The United States could be to our sheep industry what China is to our dairy cattle – opening a bold new chapter for New Zealand’s most numerous farmed animal says Bay of Plenty’s Federated Farmers meat and fibre vice-chairperson Rick Powdrell.
Rick says New Zealand has a small but thriving dairy sheep industry.
“News that Landcorp is now eyeing dairy sheep is exciting when you put it together with the sheep genome being mapped and a Trans-Pacific Partnership edging ever closer,” says Rick.
“We need to be clear that nothing less than the full elimination of agricultural tariffs in the TPP is acceptable to our members. I say that not only with my meat and fibre hat on but because the United States imported about half of the world’s sheep cheese last year.
“This is not just about the United States because the International Dairy Federation states dairy sheep play an important role in the Mediterranean and Middle Eastern countries.”
Rick says the United Nation’s Food and Agriculture Organisation puts the global share of sheep milk at 1.4 per cent, “but in terms of who we are actively trading with, or seeking to develop trade relationships with, the potential is huge”.
“In South East Asia, sheep milk accounts for 3.9 per cent of milk production, in China it is 4.2 per cent, while in North Africa and the Middle East it’s 7.5 per cent.
Rick says sheep play a significantly bigger role than dairy goats in these markets “and I suspect that will surprise some people”.
“Sheep milk contains higher milk solids in comparison to cow’s milk, hence its popularity for cheese – but it also commands a premium with consumers as it is more easily digested.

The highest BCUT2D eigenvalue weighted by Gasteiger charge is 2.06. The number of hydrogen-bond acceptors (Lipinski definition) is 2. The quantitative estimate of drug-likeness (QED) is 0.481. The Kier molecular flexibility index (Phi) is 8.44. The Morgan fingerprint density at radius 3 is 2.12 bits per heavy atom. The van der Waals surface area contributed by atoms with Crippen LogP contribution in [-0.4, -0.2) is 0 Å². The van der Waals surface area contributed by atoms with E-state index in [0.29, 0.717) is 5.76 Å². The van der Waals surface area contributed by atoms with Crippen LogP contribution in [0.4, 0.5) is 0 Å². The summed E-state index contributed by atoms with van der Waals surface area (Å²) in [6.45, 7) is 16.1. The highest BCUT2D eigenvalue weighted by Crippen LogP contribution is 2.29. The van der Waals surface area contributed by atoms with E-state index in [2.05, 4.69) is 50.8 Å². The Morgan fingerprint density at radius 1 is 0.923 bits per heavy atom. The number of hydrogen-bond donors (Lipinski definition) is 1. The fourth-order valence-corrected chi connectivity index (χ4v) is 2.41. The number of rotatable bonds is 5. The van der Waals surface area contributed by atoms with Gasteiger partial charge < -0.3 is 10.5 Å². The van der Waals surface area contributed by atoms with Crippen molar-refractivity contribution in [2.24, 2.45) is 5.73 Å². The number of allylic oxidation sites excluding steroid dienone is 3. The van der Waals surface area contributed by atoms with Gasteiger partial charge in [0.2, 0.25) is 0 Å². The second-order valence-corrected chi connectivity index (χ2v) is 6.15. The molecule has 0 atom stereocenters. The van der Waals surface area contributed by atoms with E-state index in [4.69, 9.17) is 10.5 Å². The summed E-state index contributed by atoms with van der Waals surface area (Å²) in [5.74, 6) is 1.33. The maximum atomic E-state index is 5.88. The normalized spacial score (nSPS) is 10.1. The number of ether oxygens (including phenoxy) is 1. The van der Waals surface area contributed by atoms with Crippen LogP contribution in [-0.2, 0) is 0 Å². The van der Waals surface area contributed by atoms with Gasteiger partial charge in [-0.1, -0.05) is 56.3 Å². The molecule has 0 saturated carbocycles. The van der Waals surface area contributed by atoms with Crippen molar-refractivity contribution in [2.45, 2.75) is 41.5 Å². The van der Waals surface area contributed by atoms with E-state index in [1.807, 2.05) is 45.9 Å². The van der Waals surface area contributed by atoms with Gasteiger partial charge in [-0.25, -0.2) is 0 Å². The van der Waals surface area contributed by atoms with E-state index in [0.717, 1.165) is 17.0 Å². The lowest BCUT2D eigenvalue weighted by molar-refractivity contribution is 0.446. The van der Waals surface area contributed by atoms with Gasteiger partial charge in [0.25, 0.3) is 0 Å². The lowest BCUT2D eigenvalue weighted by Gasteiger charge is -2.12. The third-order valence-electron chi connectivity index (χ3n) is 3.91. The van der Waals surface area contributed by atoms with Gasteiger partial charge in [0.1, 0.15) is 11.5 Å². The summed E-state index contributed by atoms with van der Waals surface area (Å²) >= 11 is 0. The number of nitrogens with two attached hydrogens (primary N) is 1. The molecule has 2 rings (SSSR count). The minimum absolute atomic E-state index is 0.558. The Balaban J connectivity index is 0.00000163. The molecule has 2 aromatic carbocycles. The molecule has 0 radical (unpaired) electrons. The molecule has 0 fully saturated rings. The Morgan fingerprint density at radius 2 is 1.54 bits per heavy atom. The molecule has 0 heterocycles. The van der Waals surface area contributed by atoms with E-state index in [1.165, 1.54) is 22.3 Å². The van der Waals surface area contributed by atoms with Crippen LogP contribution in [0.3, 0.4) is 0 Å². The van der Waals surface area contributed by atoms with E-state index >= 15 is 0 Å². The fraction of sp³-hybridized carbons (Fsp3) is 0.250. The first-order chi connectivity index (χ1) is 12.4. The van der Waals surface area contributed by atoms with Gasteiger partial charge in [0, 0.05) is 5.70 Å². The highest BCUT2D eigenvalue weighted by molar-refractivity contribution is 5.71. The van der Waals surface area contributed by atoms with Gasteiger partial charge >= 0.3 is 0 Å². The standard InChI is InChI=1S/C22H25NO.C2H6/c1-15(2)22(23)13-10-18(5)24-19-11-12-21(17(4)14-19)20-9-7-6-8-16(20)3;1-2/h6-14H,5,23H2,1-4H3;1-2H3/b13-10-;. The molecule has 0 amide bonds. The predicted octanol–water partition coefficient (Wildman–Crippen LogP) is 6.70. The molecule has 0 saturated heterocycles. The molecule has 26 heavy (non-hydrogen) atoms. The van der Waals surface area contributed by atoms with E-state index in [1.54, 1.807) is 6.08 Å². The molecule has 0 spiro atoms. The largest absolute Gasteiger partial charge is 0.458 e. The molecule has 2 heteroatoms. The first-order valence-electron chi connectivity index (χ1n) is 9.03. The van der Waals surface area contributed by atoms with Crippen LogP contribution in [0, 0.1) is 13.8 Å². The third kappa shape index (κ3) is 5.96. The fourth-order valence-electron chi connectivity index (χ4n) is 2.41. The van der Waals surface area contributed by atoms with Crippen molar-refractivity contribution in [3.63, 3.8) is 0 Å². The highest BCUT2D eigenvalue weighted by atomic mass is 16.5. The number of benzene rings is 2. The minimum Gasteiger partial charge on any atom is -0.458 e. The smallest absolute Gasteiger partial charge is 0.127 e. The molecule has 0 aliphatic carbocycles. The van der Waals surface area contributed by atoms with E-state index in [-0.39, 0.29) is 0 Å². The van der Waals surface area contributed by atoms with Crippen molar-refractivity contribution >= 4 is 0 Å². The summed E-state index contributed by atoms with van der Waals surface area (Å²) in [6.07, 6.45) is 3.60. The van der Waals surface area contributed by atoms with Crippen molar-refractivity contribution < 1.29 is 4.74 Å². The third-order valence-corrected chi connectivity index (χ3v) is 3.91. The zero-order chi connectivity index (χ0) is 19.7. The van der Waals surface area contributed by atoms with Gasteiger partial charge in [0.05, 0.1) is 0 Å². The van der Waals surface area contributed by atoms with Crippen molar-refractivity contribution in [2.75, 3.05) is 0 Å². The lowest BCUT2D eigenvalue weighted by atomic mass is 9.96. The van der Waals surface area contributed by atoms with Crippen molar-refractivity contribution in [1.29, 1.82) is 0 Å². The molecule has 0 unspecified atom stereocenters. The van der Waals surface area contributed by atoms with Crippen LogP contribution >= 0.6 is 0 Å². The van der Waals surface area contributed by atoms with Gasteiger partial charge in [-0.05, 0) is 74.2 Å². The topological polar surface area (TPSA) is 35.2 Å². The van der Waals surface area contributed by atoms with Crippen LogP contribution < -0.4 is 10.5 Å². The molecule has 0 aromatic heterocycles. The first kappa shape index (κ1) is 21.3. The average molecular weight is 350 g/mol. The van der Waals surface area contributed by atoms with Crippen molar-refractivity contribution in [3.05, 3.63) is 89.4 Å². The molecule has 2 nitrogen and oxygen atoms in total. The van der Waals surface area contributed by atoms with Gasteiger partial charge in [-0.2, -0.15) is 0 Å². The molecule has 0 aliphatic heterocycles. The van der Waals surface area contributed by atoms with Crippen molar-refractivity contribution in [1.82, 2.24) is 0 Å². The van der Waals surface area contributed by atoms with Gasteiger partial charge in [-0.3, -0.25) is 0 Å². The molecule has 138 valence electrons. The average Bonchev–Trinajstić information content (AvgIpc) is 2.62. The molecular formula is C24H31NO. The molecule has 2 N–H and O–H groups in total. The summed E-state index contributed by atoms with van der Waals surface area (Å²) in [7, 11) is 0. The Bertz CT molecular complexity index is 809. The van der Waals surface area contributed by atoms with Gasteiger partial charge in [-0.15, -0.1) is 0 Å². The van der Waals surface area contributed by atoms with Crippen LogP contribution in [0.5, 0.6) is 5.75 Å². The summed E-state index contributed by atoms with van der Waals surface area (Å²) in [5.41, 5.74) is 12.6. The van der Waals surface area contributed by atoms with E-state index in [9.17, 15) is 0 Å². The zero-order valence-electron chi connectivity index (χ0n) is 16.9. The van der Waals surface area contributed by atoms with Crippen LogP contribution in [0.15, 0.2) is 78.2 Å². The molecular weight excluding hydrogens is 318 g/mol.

“Earlier this year greater commercial interest in sheep milk saw the International Standards Organisation with the IDF extend ISO to the measurement of protein in sheep milk as well as goats. Clearly, there is growing interest in an animal that thrives in New Zealand.
Rick says Southland’s vertically-integrated Blue River processes sheep milk into cheese, ice cream and milk powder with the latter product overwhelmingly exported.
There’s also Waituhi Kuratau in the North Island, with its Matatoki Farm brand.
“Given environmental factors dairy sheep could play an important role in the industry’s future and Federated Farmers is very keen to explore this in depth with our members.
“With Landcorp now actively considering dairy sheep, this evolution could make sheep a tri-use animal for dairy, meat and fibre.
“This would greatly aid the rejuvenation of our industry and potentially put New Zealand back on the sheep’s back,” says Rick.